“I glanced out the window at the signs of spring. The sky was almost blue, the trees were almost budding, the sun was almost bright.” Millard Kaufman, Bowl of Cherries
The golden hour, also known as the magic hour, refers to the period just after sunrise or just before sunset, and its length depends on where you are and what time of year it is.
Some say that the golden hour is an hour after sunrise and an hour before sunset. It seems as easy as falling off a log, just show up at the right time and your photos will be amazing right? No.
The afternoon is a lot easier for several reasons. You can see where the sun is and decide where you want to be. You can also decide if it’s worth waiting around or if the clouds will block out all that beautiful light. Also there’s a good chance you’re already awake.
I prefer the morning because I’m a masochist, and because it’s usually much calmer. But instead of finishing dinner and heading out late afternoon I have to set my alarm, fortunately I have insomnia so I’m already up.
If you’re taking photos in your backyard you can wake up at first light or slightly earlier, otherwise you need to give yourself a few hours. Consider the drive, stopping for coffee, reflecting on the meaning of life (should be done while it’s still dark) and time to set everything up.
So today I got up at 3:30, decided to go out at 4 and was in place with coffee reflecting by 5:00. I watched the sky get light, the clouds open up then close again before it got darker and a few minutes later it rained.
Of course you can take photos anytime, especially if you’re not shooting landscapes, you just won’t have that warm, magic light that photographers crave, you also won’t have to get up knowing it might rain on your parade.
Walt Whitman once said: “To me, every hour of the day and night is an unspeakably perfect miracle.” It may help to tell yourself that while waiting for the storm to pass and realizing that you could easily be in bed dreaming of rainbows and unicorns.
Note: rainbows only happen near the golden hour when the sun is low in the sky and unicorns are rarely found in the daytime, plus you need a virgin to lure them in close enough for a good shot.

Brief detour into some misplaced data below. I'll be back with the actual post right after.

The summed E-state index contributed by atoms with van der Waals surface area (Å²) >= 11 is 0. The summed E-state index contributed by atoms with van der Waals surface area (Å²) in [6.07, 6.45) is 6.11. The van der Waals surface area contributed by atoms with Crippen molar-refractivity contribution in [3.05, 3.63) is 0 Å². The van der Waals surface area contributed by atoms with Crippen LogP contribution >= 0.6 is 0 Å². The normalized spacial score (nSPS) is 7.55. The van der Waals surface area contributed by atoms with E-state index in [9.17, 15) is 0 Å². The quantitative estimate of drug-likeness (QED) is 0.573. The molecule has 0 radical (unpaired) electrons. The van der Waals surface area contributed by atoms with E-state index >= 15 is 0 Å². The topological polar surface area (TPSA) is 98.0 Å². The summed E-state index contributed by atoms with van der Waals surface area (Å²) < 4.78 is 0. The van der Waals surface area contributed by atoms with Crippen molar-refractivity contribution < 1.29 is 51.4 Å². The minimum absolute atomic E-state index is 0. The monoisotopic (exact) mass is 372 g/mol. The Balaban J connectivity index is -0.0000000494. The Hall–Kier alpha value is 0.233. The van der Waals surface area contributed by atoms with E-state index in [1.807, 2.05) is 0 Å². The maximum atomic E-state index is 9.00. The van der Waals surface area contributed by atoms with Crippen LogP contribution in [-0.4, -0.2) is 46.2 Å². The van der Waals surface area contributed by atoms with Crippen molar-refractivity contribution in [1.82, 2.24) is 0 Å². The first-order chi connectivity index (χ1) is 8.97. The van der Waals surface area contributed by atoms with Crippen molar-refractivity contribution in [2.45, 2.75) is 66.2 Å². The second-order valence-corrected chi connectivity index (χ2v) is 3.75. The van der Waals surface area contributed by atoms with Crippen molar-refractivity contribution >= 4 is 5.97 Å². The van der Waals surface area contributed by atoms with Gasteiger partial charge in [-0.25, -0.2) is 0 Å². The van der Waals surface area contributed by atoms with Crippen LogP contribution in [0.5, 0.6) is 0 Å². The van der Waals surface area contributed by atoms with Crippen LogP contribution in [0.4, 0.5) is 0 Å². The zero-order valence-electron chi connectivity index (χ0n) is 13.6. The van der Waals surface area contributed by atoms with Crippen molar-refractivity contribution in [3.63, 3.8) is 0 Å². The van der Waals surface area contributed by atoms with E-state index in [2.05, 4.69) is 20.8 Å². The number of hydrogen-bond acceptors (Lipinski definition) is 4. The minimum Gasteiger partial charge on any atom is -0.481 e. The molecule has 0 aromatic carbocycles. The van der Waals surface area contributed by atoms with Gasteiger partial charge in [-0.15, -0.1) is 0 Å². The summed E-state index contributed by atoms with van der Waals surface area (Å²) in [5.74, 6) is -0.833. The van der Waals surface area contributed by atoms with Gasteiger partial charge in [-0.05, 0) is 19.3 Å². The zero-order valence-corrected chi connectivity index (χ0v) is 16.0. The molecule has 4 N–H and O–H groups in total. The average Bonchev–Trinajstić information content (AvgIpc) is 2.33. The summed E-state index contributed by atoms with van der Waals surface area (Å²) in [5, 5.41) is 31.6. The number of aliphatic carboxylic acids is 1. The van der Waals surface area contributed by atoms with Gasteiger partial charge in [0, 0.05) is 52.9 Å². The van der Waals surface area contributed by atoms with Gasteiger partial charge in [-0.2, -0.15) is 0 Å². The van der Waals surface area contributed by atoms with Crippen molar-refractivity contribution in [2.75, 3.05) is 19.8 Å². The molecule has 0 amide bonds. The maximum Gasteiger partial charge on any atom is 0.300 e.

I saw these huge flowers this morning which I now believe are Hibiscus, also known as dinner plates. The light was fairly good and it seemed as calm as a lake in heaven, until I set up my tripod. Then they started to move.
I’m not sure why, I didn’t shoot down on them and tried my best to show their good side, but no matter what I did they swayed back and forth slowly like a drunk sailor (no offence to sailors or drunks). After about a half hour I was about to give up when I saw one on the fence.
The dictionary definition of being on the fence is to be uncommitted or undecided in a controversy. I believe the controversy here was whether or not to let me take some decent photos and the majority decision was not to. But she was wedged in tight and we both knew it.
There’s probably an important lesson to be learned here about resistance. Suzy Kassem said: “When you keep hitting walls of resistance in life, the universe is trying to tell you that you are going the wrong way.” On the other hand, Constance Friday said: “Resistance is a sign that shows you’re going the right way”
Next time I hold them in place or find one on a fence. For a fraction of a second I considered picking some and bringing them home but that would be wrong on too many levels. Karma is a bitch.
I stopped at the annual Lancaster County Carriage and Antique Auction in Bird-In-Hand this afternoon. This is a big deal here for the English (non Amish) and the Amish with a separate area for horse and buggy parking.
The auction was in full swing and everyone seemed excited to be there, except for the horses of course. Fortunately it was cloudy and breezy so they weren’t roasting in the sun. They knew it was going to be a long wait as auctions tend to drag on, and most made the best of it.
Some sulked and hung their heads waiting patiently, and some were literally chomping at their bit to get the hell out of there. But others, the more outgoing ones, told each other stories and discussed the parable of the Chinese farmer. Maybe yes, maybe no.
You will need: a rod and reel, a friend and patience (small dog optional). The waiting is the hardest part.
So I went to my favorite garden, in the rain, to photograph some flowers and call the post April showers. The problem with that is you really have to wait for the rain to stop.
I read the N.Y Post from cover to cover, drank a cup of coffee, smoked two cigarettes and it was still pouring. Patience is a virtue I thought, just relax and wait it out. But patience is not my strong suit, so I grabbed my camera and mini tripod, pulled up my hood and walked the path.
The rain was finally slowing down when I saw something amazing, fiddlehead ferns. They were trying to hide under a dripping bush, and I knew it would be easier tomorrow morning in better light, but I was already there.
The sun’ll come out tomorrow, so you gotta hang on ‘til tomorrow popped into my head, and I said screw that. I figured I can at least take a few shots to practice my composition, so I did.
According to the weather channel Annie was right, and maybe I can do better tomorrow, maybe not. Then I remembered what Alice discovered; “The rule is, jam to-morrow and jam yesterday—but never jam to-day.” Words to live by.